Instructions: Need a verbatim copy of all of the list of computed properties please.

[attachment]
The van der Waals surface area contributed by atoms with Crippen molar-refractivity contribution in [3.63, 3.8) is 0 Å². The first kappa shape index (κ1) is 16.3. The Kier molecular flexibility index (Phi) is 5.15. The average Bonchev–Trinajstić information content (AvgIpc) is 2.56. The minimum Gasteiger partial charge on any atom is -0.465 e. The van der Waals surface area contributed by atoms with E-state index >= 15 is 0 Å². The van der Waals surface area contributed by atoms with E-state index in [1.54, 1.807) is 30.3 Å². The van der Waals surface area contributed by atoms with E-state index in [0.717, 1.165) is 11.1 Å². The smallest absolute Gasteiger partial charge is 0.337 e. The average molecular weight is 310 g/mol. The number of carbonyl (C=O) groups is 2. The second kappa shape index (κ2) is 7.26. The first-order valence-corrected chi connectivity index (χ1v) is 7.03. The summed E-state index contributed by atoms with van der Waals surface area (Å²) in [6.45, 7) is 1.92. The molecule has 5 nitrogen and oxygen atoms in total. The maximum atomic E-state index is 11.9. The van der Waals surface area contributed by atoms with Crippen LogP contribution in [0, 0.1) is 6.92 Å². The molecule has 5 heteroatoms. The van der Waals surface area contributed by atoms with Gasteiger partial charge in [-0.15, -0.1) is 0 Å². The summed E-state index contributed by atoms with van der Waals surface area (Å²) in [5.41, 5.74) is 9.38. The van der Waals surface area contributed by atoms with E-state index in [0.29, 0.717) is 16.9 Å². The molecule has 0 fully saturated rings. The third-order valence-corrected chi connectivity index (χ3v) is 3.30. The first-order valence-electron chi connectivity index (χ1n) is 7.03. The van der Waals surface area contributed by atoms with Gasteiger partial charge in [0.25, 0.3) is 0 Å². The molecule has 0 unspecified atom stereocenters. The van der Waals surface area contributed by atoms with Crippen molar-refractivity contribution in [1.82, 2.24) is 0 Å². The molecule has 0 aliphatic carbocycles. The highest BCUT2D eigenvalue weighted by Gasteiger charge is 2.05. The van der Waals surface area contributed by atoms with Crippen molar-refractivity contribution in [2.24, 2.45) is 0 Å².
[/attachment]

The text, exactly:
The van der Waals surface area contributed by atoms with Crippen molar-refractivity contribution in [3.63, 3.8) is 0 Å². The first kappa shape index (κ1) is 16.3. The Kier molecular flexibility index (Phi) is 5.15. The average Bonchev–Trinajstić information content (AvgIpc) is 2.56. The minimum Gasteiger partial charge on any atom is -0.465 e. The van der Waals surface area contributed by atoms with E-state index >= 15 is 0 Å². The van der Waals surface area contributed by atoms with E-state index in [1.54, 1.807) is 30.3 Å². The van der Waals surface area contributed by atoms with E-state index in [0.717, 1.165) is 11.1 Å². The smallest absolute Gasteiger partial charge is 0.337 e. The average molecular weight is 310 g/mol. The number of carbonyl (C=O) groups is 2. The second kappa shape index (κ2) is 7.26. The first-order valence-corrected chi connectivity index (χ1v) is 7.03. The summed E-state index contributed by atoms with van der Waals surface area (Å²) in [6.45, 7) is 1.92. The molecule has 5 nitrogen and oxygen atoms in total. The maximum atomic E-state index is 11.9. The van der Waals surface area contributed by atoms with Crippen LogP contribution in [0, 0.1) is 6.92 Å². The molecule has 5 heteroatoms. The van der Waals surface area contributed by atoms with Gasteiger partial charge in [-0.15, -0.1) is 0 Å². The summed E-state index contributed by atoms with van der Waals surface area (Å²) in [5.41, 5.74) is 9.38. The van der Waals surface area contributed by atoms with E-state index in [0.29, 0.717) is 16.9 Å². The molecule has 0 fully saturated rings. The third-order valence-corrected chi connectivity index (χ3v) is 3.30. The first-order valence-electron chi connectivity index (χ1n) is 7.03. The van der Waals surface area contributed by atoms with Gasteiger partial charge in [0.25, 0.3) is 0 Å². The molecule has 0 unspecified atom stereocenters. The van der Waals surface area contributed by atoms with Crippen molar-refractivity contribution in [1.82, 2.24) is 0 Å². The molecule has 0 aliphatic carbocycles. The highest BCUT2D eigenvalue weighted by Gasteiger charge is 2.05. The van der Waals surface area contributed by atoms with Crippen molar-refractivity contribution in [2.24, 2.45) is 0 Å².